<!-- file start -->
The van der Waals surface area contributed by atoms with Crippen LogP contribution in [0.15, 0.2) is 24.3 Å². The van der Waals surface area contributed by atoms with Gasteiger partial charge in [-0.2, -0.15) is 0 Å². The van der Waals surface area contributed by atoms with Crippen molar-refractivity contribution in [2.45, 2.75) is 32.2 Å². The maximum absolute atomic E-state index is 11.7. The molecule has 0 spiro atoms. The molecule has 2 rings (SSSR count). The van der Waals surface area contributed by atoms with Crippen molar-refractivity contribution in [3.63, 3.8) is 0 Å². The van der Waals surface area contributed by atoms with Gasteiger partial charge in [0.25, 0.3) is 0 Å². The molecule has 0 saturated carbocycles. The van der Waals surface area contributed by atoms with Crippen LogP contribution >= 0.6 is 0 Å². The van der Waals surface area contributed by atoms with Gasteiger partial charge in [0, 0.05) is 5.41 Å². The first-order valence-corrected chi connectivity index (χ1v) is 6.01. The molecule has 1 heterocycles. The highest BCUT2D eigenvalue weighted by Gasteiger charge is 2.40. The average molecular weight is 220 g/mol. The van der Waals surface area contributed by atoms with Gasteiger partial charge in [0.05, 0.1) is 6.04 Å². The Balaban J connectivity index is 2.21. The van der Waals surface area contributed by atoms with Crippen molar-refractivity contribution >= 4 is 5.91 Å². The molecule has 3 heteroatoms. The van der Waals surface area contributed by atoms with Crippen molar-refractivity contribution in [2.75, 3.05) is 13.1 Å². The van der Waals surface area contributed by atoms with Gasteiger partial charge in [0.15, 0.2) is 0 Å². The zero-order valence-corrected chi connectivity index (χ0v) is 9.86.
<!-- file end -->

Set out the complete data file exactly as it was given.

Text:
The van der Waals surface area contributed by atoms with Crippen LogP contribution in [0.15, 0.2) is 24.3 Å². The van der Waals surface area contributed by atoms with Gasteiger partial charge in [-0.2, -0.15) is 0 Å². The van der Waals surface area contributed by atoms with Crippen molar-refractivity contribution in [2.45, 2.75) is 32.2 Å². The maximum absolute atomic E-state index is 11.7. The molecule has 0 spiro atoms. The molecule has 2 rings (SSSR count). The van der Waals surface area contributed by atoms with Crippen molar-refractivity contribution in [3.63, 3.8) is 0 Å². The van der Waals surface area contributed by atoms with Gasteiger partial charge in [0.25, 0.3) is 0 Å². The molecule has 0 saturated carbocycles. The van der Waals surface area contributed by atoms with Crippen LogP contribution >= 0.6 is 0 Å². The van der Waals surface area contributed by atoms with Gasteiger partial charge in [0, 0.05) is 5.41 Å². The first-order valence-corrected chi connectivity index (χ1v) is 6.01. The molecule has 1 heterocycles. The highest BCUT2D eigenvalue weighted by Gasteiger charge is 2.40. The average molecular weight is 220 g/mol. The van der Waals surface area contributed by atoms with Gasteiger partial charge in [0.05, 0.1) is 6.04 Å². The Balaban J connectivity index is 2.21. The van der Waals surface area contributed by atoms with Crippen molar-refractivity contribution >= 4 is 5.91 Å². The molecule has 3 heteroatoms. The van der Waals surface area contributed by atoms with Crippen molar-refractivity contribution in [2.75, 3.05) is 13.1 Å². The van der Waals surface area contributed by atoms with Gasteiger partial charge in [0.15, 0.2) is 0 Å². The zero-order valence-corrected chi connectivity index (χ0v) is 9.86.